Since Into the Spider-Verse, the landscape of American studio animation has changed radically, as studios allow for more experimentation with visuals and storytelling on large budgets. But for the most part, Disney has only deviated minimally from its formula in the past couple of years, while other studios have gone beyond that.
However, Disney’s loss is the industry’s win. Last year saw one of the best lineups of nominees in the category’s 23-year history, with studio films like “Turning Red” and “Puss in Boots: The Last Wish” providing unique experiences within the studio’s big constraints, while “Marcel” The Shell with Shoes On” and del Toro’s “Pinocchio” showed the power of animation to challenge what could be done in terms of stories, but also in terms of craft and visuals.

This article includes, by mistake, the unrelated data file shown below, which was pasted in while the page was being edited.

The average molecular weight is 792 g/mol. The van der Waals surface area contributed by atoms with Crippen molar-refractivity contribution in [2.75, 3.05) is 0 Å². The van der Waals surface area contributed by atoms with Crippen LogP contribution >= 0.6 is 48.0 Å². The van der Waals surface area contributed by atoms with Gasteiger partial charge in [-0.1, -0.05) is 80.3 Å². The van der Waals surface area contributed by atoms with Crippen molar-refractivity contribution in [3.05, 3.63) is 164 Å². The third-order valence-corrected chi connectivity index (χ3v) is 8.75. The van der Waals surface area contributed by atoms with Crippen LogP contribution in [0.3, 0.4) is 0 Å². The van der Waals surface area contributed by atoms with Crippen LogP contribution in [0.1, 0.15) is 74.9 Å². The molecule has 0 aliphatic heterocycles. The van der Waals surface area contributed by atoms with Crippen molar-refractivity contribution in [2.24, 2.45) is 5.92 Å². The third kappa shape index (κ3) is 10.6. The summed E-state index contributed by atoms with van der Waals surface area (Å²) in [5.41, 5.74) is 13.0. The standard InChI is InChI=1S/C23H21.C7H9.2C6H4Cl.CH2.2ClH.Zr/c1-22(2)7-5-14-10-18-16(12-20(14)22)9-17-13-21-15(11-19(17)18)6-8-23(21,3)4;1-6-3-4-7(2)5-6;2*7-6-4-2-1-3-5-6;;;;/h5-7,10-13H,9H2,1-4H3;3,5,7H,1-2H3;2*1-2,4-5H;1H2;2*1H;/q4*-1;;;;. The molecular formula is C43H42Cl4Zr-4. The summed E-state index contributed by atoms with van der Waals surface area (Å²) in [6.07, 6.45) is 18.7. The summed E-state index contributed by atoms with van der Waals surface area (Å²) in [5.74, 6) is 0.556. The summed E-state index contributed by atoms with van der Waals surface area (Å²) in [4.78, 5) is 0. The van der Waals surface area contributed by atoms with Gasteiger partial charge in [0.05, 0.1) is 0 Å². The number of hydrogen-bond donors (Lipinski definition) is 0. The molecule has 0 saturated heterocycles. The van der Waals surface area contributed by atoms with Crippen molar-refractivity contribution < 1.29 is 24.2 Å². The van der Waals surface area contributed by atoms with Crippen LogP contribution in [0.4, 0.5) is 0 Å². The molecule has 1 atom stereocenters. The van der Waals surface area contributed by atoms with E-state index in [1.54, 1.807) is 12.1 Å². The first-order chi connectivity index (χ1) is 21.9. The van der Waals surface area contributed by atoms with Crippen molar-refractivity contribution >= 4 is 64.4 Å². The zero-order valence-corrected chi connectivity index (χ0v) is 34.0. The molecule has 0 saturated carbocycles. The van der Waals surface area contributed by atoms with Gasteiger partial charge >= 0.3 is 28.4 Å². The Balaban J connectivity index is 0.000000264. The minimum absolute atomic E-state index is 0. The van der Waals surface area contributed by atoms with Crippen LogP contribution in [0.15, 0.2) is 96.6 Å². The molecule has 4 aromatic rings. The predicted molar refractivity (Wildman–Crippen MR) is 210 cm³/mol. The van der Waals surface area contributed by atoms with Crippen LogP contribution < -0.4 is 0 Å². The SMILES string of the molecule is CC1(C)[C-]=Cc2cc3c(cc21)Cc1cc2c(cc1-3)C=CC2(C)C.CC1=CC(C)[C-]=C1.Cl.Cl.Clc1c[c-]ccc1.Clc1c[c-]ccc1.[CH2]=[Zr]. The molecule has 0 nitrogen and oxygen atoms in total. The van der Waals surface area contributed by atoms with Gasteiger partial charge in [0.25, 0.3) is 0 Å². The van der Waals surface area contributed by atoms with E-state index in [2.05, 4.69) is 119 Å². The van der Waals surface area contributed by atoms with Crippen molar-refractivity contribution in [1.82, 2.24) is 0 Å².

This year, Disney’s lack of a nomination allowed “Nimona,” once a Disney release, to receive a nomination, making it the first animated film with an openly gay main character. There’s also “Robot Dreams,” a cheerful indie film about friendship, a rare candidate without a huge budget, a world full of genres, or a lot of visual effects.
The film industry is primarily a business. If Disney stops seeing its animated films turn into commercial and award-winning successes, it may finally push the studio to shake up its tired formula and embrace the animation revolution. Meanwhile, other films — both studio and independent — are enjoying time in the spotlight, allowing different visions and approaches to be highlighted on the biggest stages. This is only a positive thing for the medium.
Film editor Ben Pearson talked a little about this on today’s episode of the /Film Daily podcast, which you can listen to below: